Cuomo urges mental health professionals to volunteer during the epidemic – so far, there are 1,757

Coronavirus: New York Governor Andrew Cuomo warns of rising COVID-19 cases

During his daily press briefing about the state of New York’s Coronavirus Andrew Cuomo It took a moment to focus on the often-forgotten aspect of the epidemic: Mental health. The governor wanted to remind people that staying mentally healthy is just as important as being physically healthy

On Wednesday morning, Cuomo announced that 6,175 mental health professionals signed up to provide free online mental health care during the COVID-19 outbreak. “How nice is it?” The governor said about the number of volunteers.

“No one is really talking about it. We all have an urgent critical need, concerned about the life and death of the immediate situation, but do not reduce the amount of emotional trauma and emotional health problems that people are experiencing,” Cuomo said.

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The governor says that anyone currently fighting them Mental health Can call Hotline And schedule a free appointment with a professional.

“Once again, God bless those mental health professionals, who are doing this 5% free, on top of everything they need to do in their normal practice.” “I’m sure they are sure in their normal exercise routine, this is truly a remarkable step by them.”

According to National Alliance on Mental Illness (NAMI), 1 in 5 people in the United States suffers from mental illness and 1 in 25 suffers from serious mental illness. And while emotional stress, anxiety, and fear can be effective in driving people to take healthy steps, not managing it can be dangerous.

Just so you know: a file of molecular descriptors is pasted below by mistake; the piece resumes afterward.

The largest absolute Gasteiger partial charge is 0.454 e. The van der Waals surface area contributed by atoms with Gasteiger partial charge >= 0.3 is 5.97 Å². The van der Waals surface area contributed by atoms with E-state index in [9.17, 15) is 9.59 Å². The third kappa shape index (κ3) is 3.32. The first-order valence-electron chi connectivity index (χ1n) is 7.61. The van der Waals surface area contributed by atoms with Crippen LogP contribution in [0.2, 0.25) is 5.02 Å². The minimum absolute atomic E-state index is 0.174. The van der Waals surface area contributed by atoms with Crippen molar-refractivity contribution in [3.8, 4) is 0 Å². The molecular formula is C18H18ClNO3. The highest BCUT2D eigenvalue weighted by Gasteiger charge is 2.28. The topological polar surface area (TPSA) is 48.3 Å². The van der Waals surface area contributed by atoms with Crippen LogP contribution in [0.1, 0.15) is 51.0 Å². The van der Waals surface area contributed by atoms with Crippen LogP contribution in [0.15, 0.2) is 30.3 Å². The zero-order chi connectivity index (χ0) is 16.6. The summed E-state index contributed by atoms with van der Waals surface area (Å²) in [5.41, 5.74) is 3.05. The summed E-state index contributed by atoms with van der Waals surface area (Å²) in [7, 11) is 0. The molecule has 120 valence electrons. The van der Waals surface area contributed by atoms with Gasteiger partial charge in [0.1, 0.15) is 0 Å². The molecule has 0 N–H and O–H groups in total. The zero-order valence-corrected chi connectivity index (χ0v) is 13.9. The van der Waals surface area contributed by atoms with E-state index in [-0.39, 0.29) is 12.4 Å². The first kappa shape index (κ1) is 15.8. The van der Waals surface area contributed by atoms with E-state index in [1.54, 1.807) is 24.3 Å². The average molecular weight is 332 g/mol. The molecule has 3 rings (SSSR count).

Social distance, which is now needed in many regions across the country to slow the spread of the virus, can complicate and aggravate some mental disorders, including anxiety and depression.

“It has increased Anxiety For everyone, “NMI’s medical director earlier this month, Dr. Ken Duckworth told CBS News.” So if you already have an anxiety disorder, or depressive-compulsive disorder, or temporary housing or you are already disconnected, this is what you are going to synthesize. “

Mental health professionals say that these feelings are completely natural during the outbreak of infectious diseases.

“You may feel more at the edge than normal, angry, helpless, or sad. American Foundation for Suicide Prevention (AFSP). “It is important to note that we are not helpless in the light of current news.”

During the pandemic, resources such as teleotherapy are becoming more widely available. And social media has become an even more valuable resource, especially for children and adolescents who may have high levels of stress during this time, Centers for Disease Control and Prevention.

“In some ways, there has never been a better time in history to keep us connected while we are physically away,” psychologist and CBS News associate Lisa Damur CBS told Evening News anchor Norah O’Donnell. “By myself, I’m texting to all my friends, I’m checking in, I’m sending you short notes thinking I’m thinking about you, I’m calling people I haven’t talked to in a while. We have this resource, we should use them.”

“People need each other and we can support each other through it,” he said.

Coronavirus, anxiety and fear

According to the CDC, emotional stress during an outbreak of an infectious disease may include fears over your health or loved ones’ health, changes in sleep and eating habits, difficulty concentrating, chronic health problems, and increased use of substances such as alcohol.

To combat these concerns, the CDC encourages adoption Break Taking care of your body through the media surrounding epidemics, meditation and the like Exercise, Unwind and make time to connect with others.

“Get support, talk to your therapist, have a support system you If you need more face-to-face time – we are sick or self-isolated or self-distance, especially if we do not interact that much in person, so it is important that the support system Don’t stop We need more help than ever, ” Dr. Sue Verma “CBS This Morning” said.

Encouraging deviation is another key way to calm anxiety during periods of isolation, rather than allowing isolation.

“Anxiety is okay, emotional stress is okay, but when it becomes chronic it can really take it away from people,” Damore said. “It’s really important to be able to distract yourself from time to time to watch a fun movie, call only someone who can have a light conversation. Give yourself a break.”

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